Sunday, May 06, 2018 by Edsel Cook
Do you have a pain in your neck that just won’t go away? Instead of taking painkillers, you could try acupuncture. A Canadian-led review recommended the procedure as a cost-effective and safe way to relieve mechanical neck pain, according to a National Center for Biological Information article.
There are many methods of pain treatment for the musculoskeletal system. Each possessed its advantages and disadvantages.
One option is acupuncture, a famous technique where thin needles are carefully inserted into certain parts of the body. It’s a staple part of Traditional Chinese Medicine (TCM) and used for many centuries to treat a wide variety of symptoms.
In 2006, a McMaster University research team investigated the effectiveness of acupuncture in treating sudden, semi-sudden, and long-term neck pain. Led by Kien Trinh, they wished to find out its efficacy for adults plagued with neck pain.
A decade later, Trinh’s team decided to update their earlier review. They consulted six major databases for published trials dating from their beginning to August 2015. They also looked up reference lists, a pair of trial registers, and the Traditional Chinese Medical Literature Analysis and Retrieval System (TCMLARS), a database specializing in acupuncture.
The researchers included new evidence accumulated after the publication of the first study. They scored acupuncture according to how much it relieved pain, its effectiveness at reducing disability or restoring functionality, how satisfied the patient was, and the overall effect perceived by the patient.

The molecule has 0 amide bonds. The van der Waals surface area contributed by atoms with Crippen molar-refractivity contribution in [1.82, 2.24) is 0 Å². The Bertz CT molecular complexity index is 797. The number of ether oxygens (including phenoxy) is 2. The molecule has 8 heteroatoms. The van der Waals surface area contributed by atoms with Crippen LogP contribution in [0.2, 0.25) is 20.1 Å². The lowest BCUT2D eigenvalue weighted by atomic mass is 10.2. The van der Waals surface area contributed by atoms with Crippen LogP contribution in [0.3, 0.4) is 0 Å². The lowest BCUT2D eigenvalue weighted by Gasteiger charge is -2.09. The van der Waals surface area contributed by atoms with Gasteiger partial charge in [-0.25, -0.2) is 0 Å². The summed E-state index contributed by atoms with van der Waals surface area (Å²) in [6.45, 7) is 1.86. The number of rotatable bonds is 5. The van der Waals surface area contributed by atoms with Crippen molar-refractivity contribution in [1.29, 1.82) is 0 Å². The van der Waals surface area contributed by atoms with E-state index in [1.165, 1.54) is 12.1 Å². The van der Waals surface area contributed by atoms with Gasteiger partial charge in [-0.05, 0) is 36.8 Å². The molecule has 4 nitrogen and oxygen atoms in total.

Their efforts narrowed down the relevant material to 27 studies. These covered whiplash-associated disorders (WADS), chronic muscle neck pain, arthritis-related chronic pain, chronic neck pain with no specific causes, neck pain with radicular signs, and subacute or chronic cases of mechanical neck pain.
In the studies, acupuncture is compared to either sham acupuncture, inactive treatment (placebo), or wait-list control, where the participants only receive attention once the active treatment group has finished. (Related: Acupuncture found to relieve depression symptoms at the molecular and behavioral levels.)
According to their findings, acupuncture is shown to benefit patients with mechanical neck pain at the following stages:
The meta-analysis likewise favored acupuncture over sham treatment, placebos, or delayed treatment.
Trinh further reported that patients reported only minor negative effects such as bruising, dizziness, fainting, local swelling, pain, and worsening of symptoms. None of these effects are dangerous, which suggests acupuncture is safe.
Chronic neck pain may require multiple treatment sessions due to the lengthy duration of the condition. However, acupuncture has been shown to have no serious side effects, so undergoing several sessions is safe.
In conclusion, the McMillan University researchers said they had accumulated significant amounts of evidence that acupuncture can relieve pain better than sham acupuncture. This is true both during the completion of the treatment and during the short-term follow-up.
Furthermore, patients who underwent acupuncture treatment reported feeling less pain and disabled than those who were forced to wait in line for their turn to receive conventional treatment. Finally, Trinh and her colleagues have evidence to show that acupuncture outperforms placebo treatment for pain relief during short-term follow-ups.
Acupuncture might be unconventional for some, but it’s shown to work rather well with few and minor ill effects.
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